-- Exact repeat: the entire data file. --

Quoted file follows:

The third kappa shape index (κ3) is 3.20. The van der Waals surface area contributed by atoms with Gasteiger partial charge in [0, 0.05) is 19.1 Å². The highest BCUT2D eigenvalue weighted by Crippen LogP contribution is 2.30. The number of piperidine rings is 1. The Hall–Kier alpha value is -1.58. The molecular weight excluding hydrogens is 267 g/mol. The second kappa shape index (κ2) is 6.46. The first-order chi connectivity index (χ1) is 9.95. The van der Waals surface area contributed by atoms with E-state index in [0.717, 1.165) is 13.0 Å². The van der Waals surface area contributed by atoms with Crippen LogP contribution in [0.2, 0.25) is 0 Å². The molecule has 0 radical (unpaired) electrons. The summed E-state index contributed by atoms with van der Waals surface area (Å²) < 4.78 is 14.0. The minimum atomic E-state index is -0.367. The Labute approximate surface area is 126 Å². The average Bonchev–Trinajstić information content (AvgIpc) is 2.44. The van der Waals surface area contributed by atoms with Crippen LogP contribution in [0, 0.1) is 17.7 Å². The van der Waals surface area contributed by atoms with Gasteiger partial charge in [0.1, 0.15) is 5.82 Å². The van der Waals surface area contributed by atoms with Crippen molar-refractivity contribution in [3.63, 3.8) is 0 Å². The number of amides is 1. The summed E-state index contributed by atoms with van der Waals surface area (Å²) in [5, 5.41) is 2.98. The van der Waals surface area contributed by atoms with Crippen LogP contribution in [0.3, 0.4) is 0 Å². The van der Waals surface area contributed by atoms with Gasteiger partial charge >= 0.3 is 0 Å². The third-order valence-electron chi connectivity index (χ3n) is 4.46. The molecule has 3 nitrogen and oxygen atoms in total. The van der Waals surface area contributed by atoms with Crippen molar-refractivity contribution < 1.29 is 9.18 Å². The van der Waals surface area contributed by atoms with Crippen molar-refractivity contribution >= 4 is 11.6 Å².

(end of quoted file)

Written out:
The third kappa shape index (κ3) is 3.20. The van der Waals surface area contributed by atoms with Gasteiger partial charge in [0, 0.05) is 19.1 Å². The highest BCUT2D eigenvalue weighted by Crippen LogP contribution is 2.30. The number of piperidine rings is 1. The Hall–Kier alpha value is -1.58. The molecular weight excluding hydrogens is 267 g/mol. The second kappa shape index (κ2) is 6.46. The first-order chi connectivity index (χ1) is 9.95. The van der Waals surface area contributed by atoms with E-state index in [0.717, 1.165) is 13.0 Å². The van der Waals surface area contributed by atoms with Crippen LogP contribution in [0.2, 0.25) is 0 Å². The molecule has 0 radical (unpaired) electrons. The summed E-state index contributed by atoms with van der Waals surface area (Å²) < 4.78 is 14.0. The minimum atomic E-state index is -0.367. The Labute approximate surface area is 126 Å². The average Bonchev–Trinajstić information content (AvgIpc) is 2.44. The van der Waals surface area contributed by atoms with Crippen LogP contribution in [0, 0.1) is 17.7 Å². The van der Waals surface area contributed by atoms with Gasteiger partial charge in [0.1, 0.15) is 5.82 Å². The van der Waals surface area contributed by atoms with Crippen molar-refractivity contribution in [3.63, 3.8) is 0 Å². The number of amides is 1. The summed E-state index contributed by atoms with van der Waals surface area (Å²) in [5, 5.41) is 2.98. The van der Waals surface area contributed by atoms with Crippen LogP contribution in [0.3, 0.4) is 0 Å². The van der Waals surface area contributed by atoms with Gasteiger partial charge >= 0.3 is 0 Å². The third-order valence-electron chi connectivity index (χ3n) is 4.46. The molecule has 3 nitrogen and oxygen atoms in total. The van der Waals surface area contributed by atoms with Crippen molar-refractivity contribution < 1.29 is 9.18 Å². The van der Waals surface area contributed by atoms with Crippen molar-refractivity contribution >= 4 is 11.6 Å².